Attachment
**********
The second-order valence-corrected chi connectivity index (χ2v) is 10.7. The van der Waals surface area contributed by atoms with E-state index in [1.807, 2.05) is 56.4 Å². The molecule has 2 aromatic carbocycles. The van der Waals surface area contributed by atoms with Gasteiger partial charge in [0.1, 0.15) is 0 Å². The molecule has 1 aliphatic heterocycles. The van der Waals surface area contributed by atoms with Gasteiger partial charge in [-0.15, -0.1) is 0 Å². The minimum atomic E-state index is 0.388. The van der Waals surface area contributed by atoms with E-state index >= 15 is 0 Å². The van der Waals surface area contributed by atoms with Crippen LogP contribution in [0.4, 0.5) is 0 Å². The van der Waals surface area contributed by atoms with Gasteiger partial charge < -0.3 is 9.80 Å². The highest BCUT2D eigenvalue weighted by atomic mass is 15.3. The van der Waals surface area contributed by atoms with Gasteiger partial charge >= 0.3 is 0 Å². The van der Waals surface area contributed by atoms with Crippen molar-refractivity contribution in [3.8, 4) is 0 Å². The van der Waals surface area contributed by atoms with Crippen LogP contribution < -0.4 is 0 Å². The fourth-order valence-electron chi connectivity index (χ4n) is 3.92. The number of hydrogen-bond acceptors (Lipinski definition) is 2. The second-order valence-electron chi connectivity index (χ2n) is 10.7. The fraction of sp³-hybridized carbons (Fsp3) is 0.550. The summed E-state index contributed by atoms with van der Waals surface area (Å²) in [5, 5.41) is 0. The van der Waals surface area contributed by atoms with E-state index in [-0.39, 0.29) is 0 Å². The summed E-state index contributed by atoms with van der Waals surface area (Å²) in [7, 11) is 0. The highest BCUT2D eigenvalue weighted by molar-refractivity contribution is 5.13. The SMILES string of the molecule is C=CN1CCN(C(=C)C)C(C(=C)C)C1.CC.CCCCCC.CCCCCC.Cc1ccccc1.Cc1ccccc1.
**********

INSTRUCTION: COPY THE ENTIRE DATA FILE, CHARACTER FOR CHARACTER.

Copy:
The second-order valence-corrected chi connectivity index (χ2v) is 10.7. The van der Waals surface area contributed by atoms with E-state index in [1.807, 2.05) is 56.4 Å². The molecule has 2 aromatic carbocycles. The van der Waals surface area contributed by atoms with Gasteiger partial charge in [0.1, 0.15) is 0 Å². The molecule has 1 aliphatic heterocycles. The van der Waals surface area contributed by atoms with Gasteiger partial charge in [-0.15, -0.1) is 0 Å². The minimum atomic E-state index is 0.388. The van der Waals surface area contributed by atoms with E-state index >= 15 is 0 Å². The van der Waals surface area contributed by atoms with Crippen LogP contribution in [0.4, 0.5) is 0 Å². The van der Waals surface area contributed by atoms with Gasteiger partial charge < -0.3 is 9.80 Å². The highest BCUT2D eigenvalue weighted by atomic mass is 15.3. The van der Waals surface area contributed by atoms with Gasteiger partial charge >= 0.3 is 0 Å². The van der Waals surface area contributed by atoms with Crippen molar-refractivity contribution in [3.8, 4) is 0 Å². The van der Waals surface area contributed by atoms with Crippen LogP contribution < -0.4 is 0 Å². The fourth-order valence-electron chi connectivity index (χ4n) is 3.92. The number of hydrogen-bond acceptors (Lipinski definition) is 2. The second-order valence-electron chi connectivity index (χ2n) is 10.7. The fraction of sp³-hybridized carbons (Fsp3) is 0.550. The summed E-state index contributed by atoms with van der Waals surface area (Å²) in [5, 5.41) is 0. The van der Waals surface area contributed by atoms with E-state index in [-0.39, 0.29) is 0 Å². The summed E-state index contributed by atoms with van der Waals surface area (Å²) in [7, 11) is 0. The highest BCUT2D eigenvalue weighted by molar-refractivity contribution is 5.13. The SMILES string of the molecule is C=CN1CCN(C(=C)C)C(C(=C)C)C1.CC.CCCCCC.CCCCCC.Cc1ccccc1.Cc1ccccc1.